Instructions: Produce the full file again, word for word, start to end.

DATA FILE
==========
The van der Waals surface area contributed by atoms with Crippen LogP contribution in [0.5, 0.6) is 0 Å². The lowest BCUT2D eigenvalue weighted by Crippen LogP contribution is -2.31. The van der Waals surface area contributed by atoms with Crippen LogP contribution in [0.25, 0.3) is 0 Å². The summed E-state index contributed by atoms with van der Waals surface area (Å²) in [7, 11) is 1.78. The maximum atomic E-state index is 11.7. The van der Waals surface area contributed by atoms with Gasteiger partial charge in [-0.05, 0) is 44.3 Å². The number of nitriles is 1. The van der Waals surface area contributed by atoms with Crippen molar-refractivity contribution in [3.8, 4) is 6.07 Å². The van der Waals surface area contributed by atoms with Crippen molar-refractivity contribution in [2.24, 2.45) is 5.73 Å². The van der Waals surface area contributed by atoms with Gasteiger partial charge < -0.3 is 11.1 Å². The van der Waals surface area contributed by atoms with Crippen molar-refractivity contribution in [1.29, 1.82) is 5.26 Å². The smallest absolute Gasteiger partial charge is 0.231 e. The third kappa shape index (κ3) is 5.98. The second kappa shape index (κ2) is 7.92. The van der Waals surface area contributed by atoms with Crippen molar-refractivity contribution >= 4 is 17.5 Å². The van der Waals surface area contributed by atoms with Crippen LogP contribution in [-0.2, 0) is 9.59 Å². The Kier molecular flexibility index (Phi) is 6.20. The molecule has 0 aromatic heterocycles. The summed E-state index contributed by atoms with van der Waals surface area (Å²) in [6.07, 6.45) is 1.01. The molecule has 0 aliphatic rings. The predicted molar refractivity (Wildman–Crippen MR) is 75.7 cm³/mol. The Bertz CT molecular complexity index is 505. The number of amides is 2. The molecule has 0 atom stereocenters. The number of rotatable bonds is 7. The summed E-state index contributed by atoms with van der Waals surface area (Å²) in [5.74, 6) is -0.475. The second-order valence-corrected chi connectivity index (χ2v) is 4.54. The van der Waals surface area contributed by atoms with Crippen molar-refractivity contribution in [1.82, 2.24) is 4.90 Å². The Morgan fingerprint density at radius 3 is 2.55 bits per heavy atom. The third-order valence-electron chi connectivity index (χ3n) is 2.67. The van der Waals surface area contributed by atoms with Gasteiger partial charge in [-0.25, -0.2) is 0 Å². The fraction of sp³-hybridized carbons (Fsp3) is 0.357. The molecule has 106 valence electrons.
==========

The van der Waals surface area contributed by atoms with Crippen LogP contribution in [0.5, 0.6) is 0 Å². The lowest BCUT2D eigenvalue weighted by Crippen LogP contribution is -2.31. The van der Waals surface area contributed by atoms with Crippen LogP contribution in [0.25, 0.3) is 0 Å². The summed E-state index contributed by atoms with van der Waals surface area (Å²) in [7, 11) is 1.78. The maximum atomic E-state index is 11.7. The van der Waals surface area contributed by atoms with Gasteiger partial charge in [-0.05, 0) is 44.3 Å². The number of nitriles is 1. The van der Waals surface area contributed by atoms with Crippen molar-refractivity contribution in [3.8, 4) is 6.07 Å². The van der Waals surface area contributed by atoms with Crippen molar-refractivity contribution in [2.24, 2.45) is 5.73 Å². The van der Waals surface area contributed by atoms with Gasteiger partial charge < -0.3 is 11.1 Å². The van der Waals surface area contributed by atoms with Crippen molar-refractivity contribution in [1.29, 1.82) is 5.26 Å². The smallest absolute Gasteiger partial charge is 0.231 e. The third kappa shape index (κ3) is 5.98. The second kappa shape index (κ2) is 7.92. The van der Waals surface area contributed by atoms with Crippen molar-refractivity contribution >= 4 is 17.5 Å². The van der Waals surface area contributed by atoms with Crippen LogP contribution in [-0.2, 0) is 9.59 Å². The Kier molecular flexibility index (Phi) is 6.20. The molecule has 0 aromatic heterocycles. The summed E-state index contributed by atoms with van der Waals surface area (Å²) in [6.07, 6.45) is 1.01. The molecule has 0 aliphatic rings. The predicted molar refractivity (Wildman–Crippen MR) is 75.7 cm³/mol. The Bertz CT molecular complexity index is 505. The number of amides is 2. The molecule has 0 atom stereocenters. The number of rotatable bonds is 7. The summed E-state index contributed by atoms with van der Waals surface area (Å²) in [5.74, 6) is -0.475. The second-order valence-corrected chi connectivity index (χ2v) is 4.54. The van der Waals surface area contributed by atoms with Crippen molar-refractivity contribution in [1.82, 2.24) is 4.90 Å². The Morgan fingerprint density at radius 3 is 2.55 bits per heavy atom. The third-order valence-electron chi connectivity index (χ3n) is 2.67. The van der Waals surface area contributed by atoms with Gasteiger partial charge in [-0.25, -0.2) is 0 Å². The fraction of sp³-hybridized carbons (Fsp3) is 0.357. The molecule has 106 valence electrons.